Erosion caused by flowing water does not only smooth out objects, but can also form distinct shapes with sharp points and edges, a team of New York University researchers has found. Their findings, which appear in the latest edition of the journal the Proceedings of the National Academy of Sciences (PNAS), reveal the unexpected ways that erosion can affect landscapes and artificial materials.
The impact of erosion is widely recognized by environmentalists and geologists, but less clear is how nature's elements, notably water and air, work to shape land, rocks, and artificial structures, often resulting in unusual formations.
"The main focus of this study was to understand how and why erosion makes these funny shapes," explained Leif Ristroph, a post-doctoral researcher at NYU's Courant Institute of Mathematical Sciences and one of the study's co-authors.
To explore these questions, the researchers designed an experiment, conducted in the Courant Institute's Applied Mathematics Laboratory, to replicate natural erosion. In it, the researchers submerged clay -- shaped as balls or cylinders -- into a 15-ft. long water tunnel. The apparatus was designed to continuously generate a uniform flow of water, which would allow the researchers to observe how erosion shapes an entire object.
What they found was water flow acts as a shearing force -- not unlike a nail file -- against objects, working them into specific shapes. Starting from a clay ball, the flowing water sheared the sides away, producing a cone with a pointed face. Likewise, the clay cylinder was sculpted into a triangular shape. The researchers then sought to confirm these findings by replicating the experiment using a computer model. These results were consistent with the experimental findings, revealing in a computer simulation how the shape was maintained as the body eroded away.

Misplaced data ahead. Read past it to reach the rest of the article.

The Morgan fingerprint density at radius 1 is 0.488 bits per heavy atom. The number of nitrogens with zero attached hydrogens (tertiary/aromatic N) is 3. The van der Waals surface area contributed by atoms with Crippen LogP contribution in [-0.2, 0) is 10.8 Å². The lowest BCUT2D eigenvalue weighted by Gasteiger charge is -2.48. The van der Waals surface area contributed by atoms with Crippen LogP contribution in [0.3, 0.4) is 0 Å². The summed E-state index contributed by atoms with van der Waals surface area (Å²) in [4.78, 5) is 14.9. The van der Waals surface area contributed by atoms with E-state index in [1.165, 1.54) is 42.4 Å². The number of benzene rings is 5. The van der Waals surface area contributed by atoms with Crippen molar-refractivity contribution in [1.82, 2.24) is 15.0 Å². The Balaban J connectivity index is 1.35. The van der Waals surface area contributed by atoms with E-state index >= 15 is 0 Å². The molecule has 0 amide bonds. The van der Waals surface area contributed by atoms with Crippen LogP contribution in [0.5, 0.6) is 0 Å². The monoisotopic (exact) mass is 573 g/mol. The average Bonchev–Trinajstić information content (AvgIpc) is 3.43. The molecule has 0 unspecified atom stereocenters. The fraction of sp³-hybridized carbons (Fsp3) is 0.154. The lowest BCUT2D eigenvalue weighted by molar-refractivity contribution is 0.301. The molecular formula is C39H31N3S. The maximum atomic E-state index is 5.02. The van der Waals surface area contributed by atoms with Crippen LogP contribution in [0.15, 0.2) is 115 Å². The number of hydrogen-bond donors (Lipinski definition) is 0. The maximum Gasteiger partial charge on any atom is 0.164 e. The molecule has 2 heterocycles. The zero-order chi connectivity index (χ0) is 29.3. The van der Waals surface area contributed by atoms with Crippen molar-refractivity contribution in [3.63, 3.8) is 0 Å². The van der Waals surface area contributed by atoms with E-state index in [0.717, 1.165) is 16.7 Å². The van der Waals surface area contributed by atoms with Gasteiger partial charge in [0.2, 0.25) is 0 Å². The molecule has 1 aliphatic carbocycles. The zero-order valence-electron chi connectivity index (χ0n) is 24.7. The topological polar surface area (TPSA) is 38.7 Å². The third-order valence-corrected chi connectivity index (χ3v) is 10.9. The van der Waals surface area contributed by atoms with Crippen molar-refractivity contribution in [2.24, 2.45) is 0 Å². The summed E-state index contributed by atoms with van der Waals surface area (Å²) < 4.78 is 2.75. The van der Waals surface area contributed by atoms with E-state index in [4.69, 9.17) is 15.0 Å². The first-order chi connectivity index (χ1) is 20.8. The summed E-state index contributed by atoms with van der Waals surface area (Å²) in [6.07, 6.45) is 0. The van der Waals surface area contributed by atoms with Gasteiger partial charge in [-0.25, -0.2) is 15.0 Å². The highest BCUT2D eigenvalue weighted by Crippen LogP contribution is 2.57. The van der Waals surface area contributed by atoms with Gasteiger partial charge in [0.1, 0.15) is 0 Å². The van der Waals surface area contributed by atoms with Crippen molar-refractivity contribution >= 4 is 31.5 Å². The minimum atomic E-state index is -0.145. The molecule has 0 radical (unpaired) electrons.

"Water acts tangentially to the surface of objects and skims off material to create these unique shapes," explained Ristroph. "In a sense, it works as a sculptor to naturally mold materials into new forms."
The study's other co-authors were: Matthew Moore, a Courant post-doctoral fellow; Courant Professors Stephen Childress and Michael Shelley; and Jun Zhang, a professor at the Courant Institute and NYU's Department of Physics.
The research was supported by grants from the U.S. Department of Energy (DE-FG02-88ER25053) and the National Science Foundation (DMS-1103876, MRI-0821520).
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